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Evidence For and Against Pre-Ocarina TMC


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#301 LionHarted

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Posted 25 April 2007 - 08:35 AM

That's clearly a game device, because, obviously that part can't be destroyed if Link and Zelda are there.

They're in bubbles, floating to the surface. Ganon's Tower is still standing.

Here is a point many people tend to ignore about TMC's placing. In teh French and teh German versions of the game it says Which means something like "it's this way that Link's first adventure comes to end", while the German version says: , which roughly means "thus, ends the first adventure of Link".

Could just mean, however weird it seems, that all the FS Links are the same, this one being first. After all, this Link never goes on any other journeys that we know of.

Edited by LionHarted, 25 April 2007 - 08:35 AM.


#302 Arturo

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Posted 25 April 2007 - 08:38 AM

Well, "always" doesn't usually mean "just in teh FS trilogy". Also, the Light Force is notably absent at FS and FSA, which performs the Triforce at teh Ending.


And saying TMC Link=FS/FSA Link are the same is going against what teh manual states. And cheap way of avoiding even considering TMC could go first.

Edited by Arturo, 25 April 2007 - 08:39 AM.


#303 LionHarted

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Posted 25 April 2007 - 09:15 AM

Well, "always" doesn't usually mean "just in teh FS trilogy". Also, the Light Force is notably absent at FS and FSA, which performs the Triforce at teh Ending.
And saying TMC Link=FS/FSA Link are the same is going against what teh manual states. And cheap way of avoiding even considering TMC could go first.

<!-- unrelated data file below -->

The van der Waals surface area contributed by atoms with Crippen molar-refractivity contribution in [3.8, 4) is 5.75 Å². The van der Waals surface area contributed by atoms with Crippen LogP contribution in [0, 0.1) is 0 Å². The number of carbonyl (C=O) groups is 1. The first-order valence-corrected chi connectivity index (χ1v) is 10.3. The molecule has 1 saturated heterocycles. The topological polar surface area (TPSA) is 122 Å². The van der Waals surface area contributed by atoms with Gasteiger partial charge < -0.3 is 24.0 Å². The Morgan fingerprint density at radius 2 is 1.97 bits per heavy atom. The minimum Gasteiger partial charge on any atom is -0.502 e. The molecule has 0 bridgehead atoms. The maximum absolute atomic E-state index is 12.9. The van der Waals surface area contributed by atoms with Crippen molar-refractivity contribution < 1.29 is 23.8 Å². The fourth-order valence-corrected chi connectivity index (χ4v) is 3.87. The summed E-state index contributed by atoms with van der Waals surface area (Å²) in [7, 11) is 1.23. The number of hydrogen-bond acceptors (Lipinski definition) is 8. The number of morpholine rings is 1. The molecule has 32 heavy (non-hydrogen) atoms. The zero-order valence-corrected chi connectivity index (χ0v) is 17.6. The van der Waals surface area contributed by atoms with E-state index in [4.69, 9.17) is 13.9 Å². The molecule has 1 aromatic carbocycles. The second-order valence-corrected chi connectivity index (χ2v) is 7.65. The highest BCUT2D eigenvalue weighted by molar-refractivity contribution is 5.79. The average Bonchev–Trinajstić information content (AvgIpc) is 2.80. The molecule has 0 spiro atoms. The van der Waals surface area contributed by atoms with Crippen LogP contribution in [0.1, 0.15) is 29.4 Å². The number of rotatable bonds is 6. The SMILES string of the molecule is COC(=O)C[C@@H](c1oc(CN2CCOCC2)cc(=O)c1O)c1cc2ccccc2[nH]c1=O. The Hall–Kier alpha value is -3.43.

1) I don't even understand your first point.
2) Capcom stated in an interview about TMC that it was their intention to pursue the story of Vaati being sealed.

#304 Arturo

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Posted 25 April 2007 - 09:21 AM

1) You would if you read the quotes at the ending of the game. You know, tehy are interesting. I will put it easier for you. The different translations claim that Link (and Zelda sometimes) will ALWAYS be there to protect Hyrule. And always means always. Not just in FS.

2)What does that even have to do with what I said? Moreover, nowhere in TMC is Vaati sealed. And Capcom stated as well that TMC came first in the overall timeline.

Edited by Arturo, 25 April 2007 - 09:22 AM.


#305 LionHarted

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Posted 25 April 2007 - 09:39 AM

1) "Thus did Link's quest come to an end. But surely this is not the end of Zelda and Link's adventures in Hyrule. The legend will continue as long as the power of the light force echoes throughout the ages."
My version of the game doesn't use the word "always" at all. Tell me, do I have to use yours? Mine happens to be the more recent, if I remember correctly.

2) They said that TMC was a "very old" tale; Vaati's fate is never described to us.

Edited by LionHarted, 25 April 2007 - 09:41 AM.


#306 The Missing Link

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Posted 25 April 2007 - 11:14 AM

"it's this way that Link's first adventure comes to end"

Two possible interpretive choices:

(1) "It's this way that [this particular] Link's first adventure comes to an end."